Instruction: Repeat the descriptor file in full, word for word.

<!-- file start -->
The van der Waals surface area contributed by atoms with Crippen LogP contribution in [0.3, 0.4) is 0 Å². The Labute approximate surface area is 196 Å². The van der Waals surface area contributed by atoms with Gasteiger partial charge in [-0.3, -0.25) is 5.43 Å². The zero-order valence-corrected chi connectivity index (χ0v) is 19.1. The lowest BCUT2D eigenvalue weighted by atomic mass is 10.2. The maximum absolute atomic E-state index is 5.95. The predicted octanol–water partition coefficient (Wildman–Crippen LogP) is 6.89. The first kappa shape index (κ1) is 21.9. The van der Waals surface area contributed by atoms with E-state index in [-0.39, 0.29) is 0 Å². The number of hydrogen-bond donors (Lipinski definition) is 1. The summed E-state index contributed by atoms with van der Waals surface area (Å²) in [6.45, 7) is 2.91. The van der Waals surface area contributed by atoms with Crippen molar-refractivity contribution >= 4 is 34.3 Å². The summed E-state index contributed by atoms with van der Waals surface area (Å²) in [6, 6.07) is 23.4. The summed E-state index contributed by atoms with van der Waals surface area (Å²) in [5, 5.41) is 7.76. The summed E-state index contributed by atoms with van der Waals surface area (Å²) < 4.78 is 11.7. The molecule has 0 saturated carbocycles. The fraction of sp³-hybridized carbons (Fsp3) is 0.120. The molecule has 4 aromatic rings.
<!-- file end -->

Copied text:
The van der Waals surface area contributed by atoms with Crippen LogP contribution in [0.3, 0.4) is 0 Å². The Labute approximate surface area is 196 Å². The van der Waals surface area contributed by atoms with Gasteiger partial charge in [-0.3, -0.25) is 5.43 Å². The zero-order valence-corrected chi connectivity index (χ0v) is 19.1. The lowest BCUT2D eigenvalue weighted by atomic mass is 10.2. The maximum absolute atomic E-state index is 5.95. The predicted octanol–water partition coefficient (Wildman–Crippen LogP) is 6.89. The first kappa shape index (κ1) is 21.9. The van der Waals surface area contributed by atoms with E-state index in [-0.39, 0.29) is 0 Å². The number of hydrogen-bond donors (Lipinski definition) is 1. The summed E-state index contributed by atoms with van der Waals surface area (Å²) in [6.45, 7) is 2.91. The van der Waals surface area contributed by atoms with Crippen molar-refractivity contribution >= 4 is 34.3 Å². The summed E-state index contributed by atoms with van der Waals surface area (Å²) in [6, 6.07) is 23.4. The summed E-state index contributed by atoms with van der Waals surface area (Å²) in [5, 5.41) is 7.76. The summed E-state index contributed by atoms with van der Waals surface area (Å²) < 4.78 is 11.7. The molecule has 0 saturated carbocycles. The fraction of sp³-hybridized carbons (Fsp3) is 0.120. The molecule has 4 aromatic rings.